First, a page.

io.write(string.format("%6.3f ",Complex.Re(expectationvalue)))
-- in order to calculate nIXS we need to determine the intensity ratio for the different multipole intensities
-- ( see PRL 99, 257401 (2007) for the formalism )
-- in short the A^2 interaction is expanded on spherical harmonics and Bessel functions
-- The 3d Wannier functions are expanded on spherical harmonics and a radial wave function
-- For the radial wave-function we calculate <R(r) | j_k(q r) | R(r)>
-- which defines the transition strength for the multipole of order k
-- The radial functions here are calculated for a Ni 2+ atom and stored in the folder NiO_Radial
-- more sophisticated methods can be used
-- read the radial wave functions
-- order of functions
-- r	1S	2S	2P	3S	3P	3D
file = "NiO_Radial/RnlNi_Atomic_Hartree_Fock", "r")
Rnl = {}
for line in file:lines() do
  for i in string.gmatch(line, "%S+") do
-- some constants
a0      =  0.52917721092
Rydberg = 13.60569253
Hartree = 2*Rydberg
-- dd transitions from 3d (index 7 in Rnl) to 3d (index 7 in Rnl)
-- <R(r) | j_k(q r) | R(r)>
function RjRdd (q)
  Rj0R = 0
  Rj2R = 0
  Rj4R = 0
  dr = Rnl[3][1]-Rnl[2][1]
  r0 = Rnl[2][1]-2*dr
  for ir = 2, #Rnl, 1 do
    r = r0 + ir * dr
    Rj0R = Rj0R + Rnl[ir][7] * SphericalBesselJ(0,q*r) * Rnl[ir][7] * dr
    Rj2R = Rj2R + Rnl[ir][7] * SphericalBesselJ(2,q*r) * Rnl[ir][7] * dr
    Rj4R = Rj4R + Rnl[ir][7] * SphericalBesselJ(4,q*r) * Rnl[ir][7] * dr
  return Rj0R, Rj2R, Rj4R
-- the angular part is given as C(theta_q, phi_q)^* C(theta_r, phi_r)
-- which is a potential expanded on spherical harmonics
function ExpandOnClm(k,theta,phi,scale)
  for m=-k, k, 1 do
    table.insert(ret,{k,m,scale * SphericalHarmonicC(k,m,theta,phi)})
  return ret
-- define nIXS transition operators
function TnIXS_dd(q, theta, phi)
  Rj0R, Rj2R, Rj4R = RjRdd(q)
  A0 = ExpandOnClm(k, theta, phi, I^k*(2*k+1)*Rj0R)
  T0 = NewOperator("CF", NF, IndexUp_3d, IndexDn_3d, A0)
  A2 = ExpandOnClm(k, theta, phi, I^k*(2*k+1)*Rj2R)
  T2 = NewOperator("CF", NF, IndexUp_3d, IndexDn_3d, A2)
  A4 = ExpandOnClm(k, theta, phi, I^k*(2*k+1)*Rj4R)
  T4 = NewOperator("CF", NF, IndexUp_3d, IndexDn_3d, A4)
  T = T0+T2+T4
  return T
-- q in units per a0 (if you want in units per A take 5*a0 to have a q of 5 per A)
print("for q=",q," per a0 (",q / a0," per A) The ratio of k=0, k=2 and k=4 transition strength is:",RjRdd(q))
-- define some transition operators
Tq001 = TnIXS_dd(q,qtheta,qphi)
Tq110 = TnIXS_dd(q,qtheta,qphi)
Tq111 = TnIXS_dd(q,qtheta,qphi)
Tq123 = TnIXS_dd(q,qtheta,qphi)
-- calculate the spectra
nIXSSpectra = CreateSpectra(Hamiltonian, {Tq001, Tq110, Tq111, Tq123}, psiList, {{"Emin",-1}, {"Emax",6}, {"NE",3000}, {"Gamma",0.1}})
-- print the spectra to a file
-- a gnuplot script to make the plots
gnuplotInput = [[
set autoscale  
set xtic auto   
set ytic auto    
set style line  1 lt 1 lw 1 lc rgb "#FF0000"
set style line  2 lt 1 lw 1 lc rgb "#0000FF"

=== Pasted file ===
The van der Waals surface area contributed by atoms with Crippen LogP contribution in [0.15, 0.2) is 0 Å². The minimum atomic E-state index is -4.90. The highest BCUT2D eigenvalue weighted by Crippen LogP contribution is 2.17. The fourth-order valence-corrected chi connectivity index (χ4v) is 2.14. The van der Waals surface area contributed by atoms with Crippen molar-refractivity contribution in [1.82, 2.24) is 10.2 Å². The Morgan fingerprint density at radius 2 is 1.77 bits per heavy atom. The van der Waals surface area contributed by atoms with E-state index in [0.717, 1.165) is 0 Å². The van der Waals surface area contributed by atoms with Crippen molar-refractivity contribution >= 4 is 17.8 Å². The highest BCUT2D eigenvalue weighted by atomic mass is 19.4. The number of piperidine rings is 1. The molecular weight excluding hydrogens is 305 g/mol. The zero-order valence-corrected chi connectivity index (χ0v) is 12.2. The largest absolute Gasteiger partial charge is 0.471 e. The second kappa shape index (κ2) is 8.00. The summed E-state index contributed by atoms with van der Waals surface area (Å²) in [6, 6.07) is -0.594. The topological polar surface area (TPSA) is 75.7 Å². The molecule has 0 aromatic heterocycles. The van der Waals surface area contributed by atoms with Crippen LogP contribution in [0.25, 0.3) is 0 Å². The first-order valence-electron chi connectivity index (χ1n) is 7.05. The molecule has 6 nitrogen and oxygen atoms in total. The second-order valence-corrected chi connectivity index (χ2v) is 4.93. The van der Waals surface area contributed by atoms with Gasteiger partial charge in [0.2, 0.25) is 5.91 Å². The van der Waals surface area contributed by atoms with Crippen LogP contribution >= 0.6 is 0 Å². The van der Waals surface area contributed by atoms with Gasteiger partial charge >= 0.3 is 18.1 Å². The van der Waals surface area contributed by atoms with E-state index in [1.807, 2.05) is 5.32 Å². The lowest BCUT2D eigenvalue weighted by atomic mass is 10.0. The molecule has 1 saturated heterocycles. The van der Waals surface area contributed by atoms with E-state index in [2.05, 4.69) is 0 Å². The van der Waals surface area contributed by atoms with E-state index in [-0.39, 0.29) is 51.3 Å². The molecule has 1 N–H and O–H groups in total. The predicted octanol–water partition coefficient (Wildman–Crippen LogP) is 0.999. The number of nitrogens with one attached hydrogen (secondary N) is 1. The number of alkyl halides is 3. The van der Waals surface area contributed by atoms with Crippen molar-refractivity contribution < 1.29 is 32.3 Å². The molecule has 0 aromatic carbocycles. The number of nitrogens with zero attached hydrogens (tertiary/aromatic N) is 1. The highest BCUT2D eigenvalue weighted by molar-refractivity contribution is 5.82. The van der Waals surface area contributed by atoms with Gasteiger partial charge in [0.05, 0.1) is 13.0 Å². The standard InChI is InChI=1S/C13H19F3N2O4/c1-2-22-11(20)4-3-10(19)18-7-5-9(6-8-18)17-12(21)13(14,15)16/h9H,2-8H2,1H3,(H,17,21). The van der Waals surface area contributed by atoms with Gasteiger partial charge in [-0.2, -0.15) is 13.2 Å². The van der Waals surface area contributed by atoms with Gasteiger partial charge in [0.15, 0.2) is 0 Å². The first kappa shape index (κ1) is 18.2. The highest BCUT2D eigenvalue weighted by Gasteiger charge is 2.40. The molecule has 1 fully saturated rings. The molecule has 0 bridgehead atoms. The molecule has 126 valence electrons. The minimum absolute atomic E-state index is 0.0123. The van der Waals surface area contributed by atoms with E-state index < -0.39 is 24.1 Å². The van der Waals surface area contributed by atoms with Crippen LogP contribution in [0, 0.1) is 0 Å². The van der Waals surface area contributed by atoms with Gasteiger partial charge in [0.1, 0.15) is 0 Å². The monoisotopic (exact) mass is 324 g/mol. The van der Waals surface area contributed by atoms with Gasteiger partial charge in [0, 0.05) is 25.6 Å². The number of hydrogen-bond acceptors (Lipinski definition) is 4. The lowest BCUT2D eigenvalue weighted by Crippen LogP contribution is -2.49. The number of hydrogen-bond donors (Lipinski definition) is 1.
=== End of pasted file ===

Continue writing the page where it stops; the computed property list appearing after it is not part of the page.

set style line  3 lt 1 lw 1 lc rgb "#00C000"
set style line  4 lt 1 lw 1 lc rgb "#800080"
set style line  5 lt 1 lw 3 lc rgb "#000000"
set xlabel "E (eV)" font "Times,12"
set ylabel "Intensity (arb. units)" font "Times,12"
set out ''
set size 1.0, 0.3
set terminal postscript portrait enhanced color  "Times" 12
set yrange [0:6.5]
plot "NiO_Experiment/NIXS_dd_JSR_16_469_2009" using 1:($2*0.01) title 'experiment' with filledcurves y1=0 ls 5 fs transparent solid 0.5,\
     "NiOnIXS_dd.dat" using 1:(-$15 -$17 -$19 +3.25) title 'q // 111' with lines ls  3,\
     "NiOnIXS_dd.dat" using 1:(-$21 -$23 -$25 +2.50) title 'q // 123' with lines ls  4,\
     "NiOnIXS_dd.dat" using 1:(-$9  -$11 -$13 +1.75) title 'q // 011' with lines ls  2,\
     "NiOnIXS_dd.dat" using 1:(-$3   -$5  -$7 +1.00) title 'q // 001' with lines ls  1
-- write the gnuplot script to a file
file ="NiOnIXS_dd.gnuplot", "w")
-- call gnuplot to execute the script
os.execute("gnuplot NiOnIXS_dd.gnuplot")
-- transform to pdf and eps
os.execute("ps2pdf  ; ps2eps  ;  mv NiOnIXS_dd.eps temp.eps  ; eps2eps temp.eps NiOnIXS_dd.eps  ; rm temp.eps")

The spectrum produced:

We calculate the spectrum in 4 different directions of momentum transfer. The experimental spectra (by Verbeni (2009) and Huotari (2008) et al.) are measured on a powder sample and thus do not show the strong momentum direction dependence. In previous measurements (Larson et al. (2007) and later in great detail by Hiroaka et al. (2009) this angular dependence has been observed, which agrees well with the theoretical predictions.

For completeness the output of the script is:

 <E>    <S^2>  <L^2>  <J^2>  <S_z>  <L_z>  <l.s>  <F[2]> <F[4]> <Neg>  <Nt2g>
-2.444  1.999 12.000 15.118 -0.994 -0.285 -0.331 -1.020 -0.878  2.011  5.989 
-2.444  1.999 12.000 15.118 -0.000 -0.000 -0.331 -1.020 -0.878  2.011  5.989 
-2.444  1.999 12.000 15.118  0.994  0.285 -0.331 -1.020 -0.878  2.011  5.989 
for q=	4.5	 per a0 (	8.5037675605428	 per A) The ratio of k=0, k=2 and k=4 transition strength is:	0.069703673179605	0.1609791731565	0.086144672158063